Tibolone restrains neuroinflammation in mouse experimental autoimmune encephalomyelitis

Multiple sclerosis (MS) is an immune-mediated and degenerating disease in which myelin sheaths are damaged as a result of chronic progressive inflammation of the central nervous system. Tibolone [(7α,17α)-17-hydroxy-7-methyl-19-norpregn-5(10)-en-20-in-3-one], a synthetic estrogenic compound with tissue-specific actions and used for menopausal hormone therapy, shows neuroprotective and antioxidant properties both in vivo and in vitro. In the present study, we analyzed whether tibolone plays a therapeutic role in experimental autoimmune encephalomyelitis (EAE) mice, a commonly used model of MS. Female C57BL/6 mice were induced with the myelin oligodendrocyte glycoprotein MOG35-55 and received s.c. tibolone (0.08 mg kg-1 ) injection every other day from the day of induction until death on the acute phase of the disease. Reactive gliosis, Toll like receptor 4 (TLR4), high mobility group box protein 1 (HMGB1), inflammasome parameters, activated Akt levels and myelin were assessed by a real-time polymerase chain reaction, immunohistochemistry, and western blot analysis. Our findings indicated that, in the EAE spinal cord, tibolone reversed the astrocytic and microglial reaction, and reduced the hyperexpression of TLR4 and HMGB1, as well as NLR family pyrin domain containing 3-caspase 1-interleukin-1β inflammasome activation. At the same time, tibolone attenuated the Akt/nuclear factor kappa B pathway and limited the white matter demyelination area. Estrogen receptor expression was unaltered with tibolone treatment. Clinically, tibolone improved neurological symptoms without uterine compromise. Overall, our data suggest that tibolone may serve as a promising agent for the attenuation of MS-related inflammation.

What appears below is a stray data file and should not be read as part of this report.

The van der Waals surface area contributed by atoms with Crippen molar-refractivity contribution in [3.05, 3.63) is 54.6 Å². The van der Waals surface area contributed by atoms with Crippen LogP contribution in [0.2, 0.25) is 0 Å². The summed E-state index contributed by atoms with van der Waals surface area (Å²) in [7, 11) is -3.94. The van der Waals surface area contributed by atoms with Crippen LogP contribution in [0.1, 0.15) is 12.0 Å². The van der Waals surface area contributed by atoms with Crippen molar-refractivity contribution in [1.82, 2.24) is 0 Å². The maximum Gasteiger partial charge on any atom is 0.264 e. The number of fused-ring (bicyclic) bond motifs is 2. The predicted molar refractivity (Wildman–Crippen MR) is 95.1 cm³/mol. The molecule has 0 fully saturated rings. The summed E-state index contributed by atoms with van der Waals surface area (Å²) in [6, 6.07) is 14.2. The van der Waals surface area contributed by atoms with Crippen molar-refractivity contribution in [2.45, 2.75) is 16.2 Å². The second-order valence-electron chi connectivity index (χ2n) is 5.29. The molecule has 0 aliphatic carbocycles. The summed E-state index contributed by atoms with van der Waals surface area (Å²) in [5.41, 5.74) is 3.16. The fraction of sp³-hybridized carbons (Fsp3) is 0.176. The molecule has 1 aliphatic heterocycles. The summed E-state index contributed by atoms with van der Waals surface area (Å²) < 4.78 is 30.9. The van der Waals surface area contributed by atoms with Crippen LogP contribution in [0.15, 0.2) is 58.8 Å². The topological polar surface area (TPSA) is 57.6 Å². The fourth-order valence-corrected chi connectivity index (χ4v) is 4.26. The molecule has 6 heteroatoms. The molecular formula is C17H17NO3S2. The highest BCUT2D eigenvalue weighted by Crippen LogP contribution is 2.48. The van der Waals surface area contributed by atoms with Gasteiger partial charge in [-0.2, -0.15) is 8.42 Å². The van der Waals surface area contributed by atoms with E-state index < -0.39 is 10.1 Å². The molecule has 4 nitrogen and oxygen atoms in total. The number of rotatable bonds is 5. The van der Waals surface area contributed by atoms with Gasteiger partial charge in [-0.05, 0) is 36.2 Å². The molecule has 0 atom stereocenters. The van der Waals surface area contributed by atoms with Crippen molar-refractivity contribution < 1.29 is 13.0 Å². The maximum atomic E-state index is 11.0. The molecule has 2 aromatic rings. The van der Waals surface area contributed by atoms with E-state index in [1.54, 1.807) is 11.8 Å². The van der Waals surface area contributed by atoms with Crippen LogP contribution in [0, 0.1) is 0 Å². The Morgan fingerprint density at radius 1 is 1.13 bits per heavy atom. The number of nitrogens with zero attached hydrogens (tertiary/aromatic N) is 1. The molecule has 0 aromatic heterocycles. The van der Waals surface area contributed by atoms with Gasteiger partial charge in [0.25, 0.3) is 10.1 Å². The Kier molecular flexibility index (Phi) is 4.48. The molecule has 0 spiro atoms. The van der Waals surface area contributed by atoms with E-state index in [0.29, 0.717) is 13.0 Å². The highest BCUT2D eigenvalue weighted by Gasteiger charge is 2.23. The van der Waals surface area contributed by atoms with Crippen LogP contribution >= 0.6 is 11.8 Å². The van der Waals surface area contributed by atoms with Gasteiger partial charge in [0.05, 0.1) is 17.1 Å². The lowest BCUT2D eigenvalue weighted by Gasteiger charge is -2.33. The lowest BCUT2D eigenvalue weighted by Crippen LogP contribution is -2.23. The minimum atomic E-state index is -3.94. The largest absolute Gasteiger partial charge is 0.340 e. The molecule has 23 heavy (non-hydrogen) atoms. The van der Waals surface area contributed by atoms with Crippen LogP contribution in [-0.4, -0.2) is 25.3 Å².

experimental autoimmune encephalomyelitis; inflammasome; microglia; tibolone.

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